Humour can be a wonderful thing. When all around us (and maybe inside us) is falling apart, humour and the resulting smiles and laughter, can make our world more bearable.
There is plenty of evidence that humour can serve a valuable purpose in a crisis. It has been documented as a way to treat depression (alongside other therapies). We use humour to cope, for example, when we are grieving.
Humour based on laughing at oneself is one prevailing method of employing humour. In the world of social media, Tweets and Facebook statuses are loaded with such self-deprecating wit. I’ve read people on a daily basis updating their life stories in a “Diary of Adrian Mole” kind of way – short, pithy entries that offer a light-hearted view of their lostness in life, their uncertainties about their health, losing jobs and loved ones, loneliness and fear.
The reward in the realm of social media are the many thumbs-up “likes” that can make us feel we are not alone in our suffering.
All good? Well, good yes. But not necessarily all good.
The problem of diluting what we might say to ourselves when we are going through Life’s challenges is that we “sentence” ourselves to a diluted view of our own reality by uttering watered down versions of what is going on for us. Wrapped up wittily and in ways that get laughs can shower us with affirmation, but blur what we perhaps need to confront in all its (sometimes grim) reality.
Sometimes it is better to call things by their real name; to confront them and to acknowledge them in all of their reality. Sometimes Rock Bottom is the place we are at, and we need to name it accurately as such in order to begin the honest climb back upwards. Then we might find ourselves very alone; or we might just find that our titillated audience is replaced by one or two genuinely helpful souls, prepared to get their hands dirty and help us through, or even upwards.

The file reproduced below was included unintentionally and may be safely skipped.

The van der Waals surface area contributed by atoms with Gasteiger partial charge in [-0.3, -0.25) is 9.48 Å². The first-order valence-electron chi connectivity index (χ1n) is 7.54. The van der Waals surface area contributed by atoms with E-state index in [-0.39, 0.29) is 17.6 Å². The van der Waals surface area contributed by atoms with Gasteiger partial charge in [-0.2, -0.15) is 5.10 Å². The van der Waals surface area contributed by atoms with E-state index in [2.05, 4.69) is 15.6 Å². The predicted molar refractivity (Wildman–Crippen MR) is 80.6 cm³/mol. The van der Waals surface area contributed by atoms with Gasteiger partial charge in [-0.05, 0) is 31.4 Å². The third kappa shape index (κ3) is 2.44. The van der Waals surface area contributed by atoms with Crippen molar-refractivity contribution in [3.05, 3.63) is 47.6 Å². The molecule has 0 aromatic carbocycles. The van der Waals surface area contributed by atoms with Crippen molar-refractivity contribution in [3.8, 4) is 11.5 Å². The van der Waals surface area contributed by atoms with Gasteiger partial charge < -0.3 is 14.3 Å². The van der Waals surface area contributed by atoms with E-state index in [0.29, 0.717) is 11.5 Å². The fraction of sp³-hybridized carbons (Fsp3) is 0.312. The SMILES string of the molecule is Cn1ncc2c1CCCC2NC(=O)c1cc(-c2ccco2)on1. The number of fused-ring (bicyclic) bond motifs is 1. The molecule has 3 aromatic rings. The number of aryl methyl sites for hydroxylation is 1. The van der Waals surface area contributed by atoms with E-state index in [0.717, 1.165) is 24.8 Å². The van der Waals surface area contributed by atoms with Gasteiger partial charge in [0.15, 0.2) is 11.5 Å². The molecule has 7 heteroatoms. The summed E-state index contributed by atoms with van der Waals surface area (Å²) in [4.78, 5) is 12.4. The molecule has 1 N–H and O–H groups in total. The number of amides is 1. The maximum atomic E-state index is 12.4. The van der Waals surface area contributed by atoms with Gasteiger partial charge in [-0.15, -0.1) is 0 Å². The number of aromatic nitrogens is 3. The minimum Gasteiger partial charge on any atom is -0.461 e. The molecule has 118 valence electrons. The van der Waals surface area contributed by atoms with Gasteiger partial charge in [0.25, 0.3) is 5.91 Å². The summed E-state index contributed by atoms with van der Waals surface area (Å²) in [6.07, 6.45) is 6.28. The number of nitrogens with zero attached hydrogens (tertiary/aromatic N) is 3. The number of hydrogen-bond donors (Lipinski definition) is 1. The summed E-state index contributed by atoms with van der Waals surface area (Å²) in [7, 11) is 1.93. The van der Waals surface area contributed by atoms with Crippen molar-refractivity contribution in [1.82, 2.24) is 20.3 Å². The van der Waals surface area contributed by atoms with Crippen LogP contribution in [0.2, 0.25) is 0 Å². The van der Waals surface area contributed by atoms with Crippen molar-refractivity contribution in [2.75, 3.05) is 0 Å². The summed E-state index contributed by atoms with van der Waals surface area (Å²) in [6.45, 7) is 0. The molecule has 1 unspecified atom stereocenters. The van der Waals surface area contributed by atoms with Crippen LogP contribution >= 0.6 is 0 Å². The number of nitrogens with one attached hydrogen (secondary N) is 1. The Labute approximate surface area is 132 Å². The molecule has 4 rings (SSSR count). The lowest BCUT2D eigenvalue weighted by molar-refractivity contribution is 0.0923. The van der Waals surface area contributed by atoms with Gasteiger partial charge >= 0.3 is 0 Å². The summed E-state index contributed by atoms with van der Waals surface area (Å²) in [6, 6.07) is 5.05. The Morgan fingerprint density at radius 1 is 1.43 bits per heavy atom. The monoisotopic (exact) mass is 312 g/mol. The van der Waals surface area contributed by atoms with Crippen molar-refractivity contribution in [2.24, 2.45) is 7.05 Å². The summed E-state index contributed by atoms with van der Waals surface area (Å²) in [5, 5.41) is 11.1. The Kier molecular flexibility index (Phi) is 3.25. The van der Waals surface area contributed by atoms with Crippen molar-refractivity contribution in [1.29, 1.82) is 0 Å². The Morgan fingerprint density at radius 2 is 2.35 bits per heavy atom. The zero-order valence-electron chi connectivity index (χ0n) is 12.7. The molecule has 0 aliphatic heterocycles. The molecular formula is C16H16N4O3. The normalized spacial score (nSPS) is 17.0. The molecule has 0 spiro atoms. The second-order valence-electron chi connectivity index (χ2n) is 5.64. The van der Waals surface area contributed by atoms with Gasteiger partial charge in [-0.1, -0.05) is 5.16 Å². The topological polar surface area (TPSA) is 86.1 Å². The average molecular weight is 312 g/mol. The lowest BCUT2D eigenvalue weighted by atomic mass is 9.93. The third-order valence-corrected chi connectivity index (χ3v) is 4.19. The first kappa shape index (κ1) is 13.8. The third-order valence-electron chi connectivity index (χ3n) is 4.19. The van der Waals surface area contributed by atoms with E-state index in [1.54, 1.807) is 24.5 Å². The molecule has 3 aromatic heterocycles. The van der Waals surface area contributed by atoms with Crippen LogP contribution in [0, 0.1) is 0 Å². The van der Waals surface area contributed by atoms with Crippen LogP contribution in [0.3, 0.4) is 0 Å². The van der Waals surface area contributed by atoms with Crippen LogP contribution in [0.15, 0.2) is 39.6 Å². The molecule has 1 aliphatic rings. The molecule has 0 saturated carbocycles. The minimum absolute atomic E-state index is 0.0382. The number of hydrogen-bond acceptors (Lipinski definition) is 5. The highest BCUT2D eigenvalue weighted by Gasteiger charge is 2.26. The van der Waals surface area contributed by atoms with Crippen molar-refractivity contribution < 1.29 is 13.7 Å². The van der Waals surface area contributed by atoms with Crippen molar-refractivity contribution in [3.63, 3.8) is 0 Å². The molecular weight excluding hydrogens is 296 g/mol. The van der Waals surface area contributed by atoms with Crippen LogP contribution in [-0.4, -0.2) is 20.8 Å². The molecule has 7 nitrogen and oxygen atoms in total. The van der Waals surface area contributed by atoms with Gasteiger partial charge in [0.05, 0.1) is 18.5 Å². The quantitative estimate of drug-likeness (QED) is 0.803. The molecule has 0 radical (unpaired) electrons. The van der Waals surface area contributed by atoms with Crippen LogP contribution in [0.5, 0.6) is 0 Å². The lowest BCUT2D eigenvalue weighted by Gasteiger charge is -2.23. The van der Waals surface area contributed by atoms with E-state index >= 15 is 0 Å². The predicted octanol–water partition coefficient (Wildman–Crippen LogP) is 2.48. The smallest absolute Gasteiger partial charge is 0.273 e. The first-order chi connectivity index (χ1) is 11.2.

“Wrapped up wittily and in ways that get laughs can shower us with affirmation, but blur what we perhaps need to confront in all its (sometimes grim) reality.”
We can get into a habit of avoiding the darkness by regularly shining a torch of humour and lightness into our shadows of fear and pain. These may make those dark corners look less scary and brighter, but that is no replacement for stepping into those darker places and generating our own deeper, inner light. Light-heartedness can make the dark seem less frightening, but when it becomes compulsive, when we can’t NOT do it, it becomes a strategy of avoidance. Often something we fear that is in its warning stages of development is then able to get worse, under the radar of our honest gaze. When things are as dark as they can get, even then, the benefits compulsive light-heartedness can start to diminish and the emerging reality can start to feel even worse and darker as our lightness simply can’t penetrate the darkness. Here we may realise that, in such dark situations, honesty and the comfort of truly caring friends and self-knowledge can be better allies.
“Often something we fear that is in its warning stages of development is then able to get worse, under the radar of our honest gaze.”
So, never stop being light, never take yourself too seriously for too long. Let your wit and your humour dance in and around you. But don’t rely on them as your only approach to life’s challenges. Be prepared to face the world without those crutches. Sometimes that will be a necessary walk alone, sometimes help will come from the most unexpected places. Sometimes the frown is as much a gift and an opportunity for development as a smile.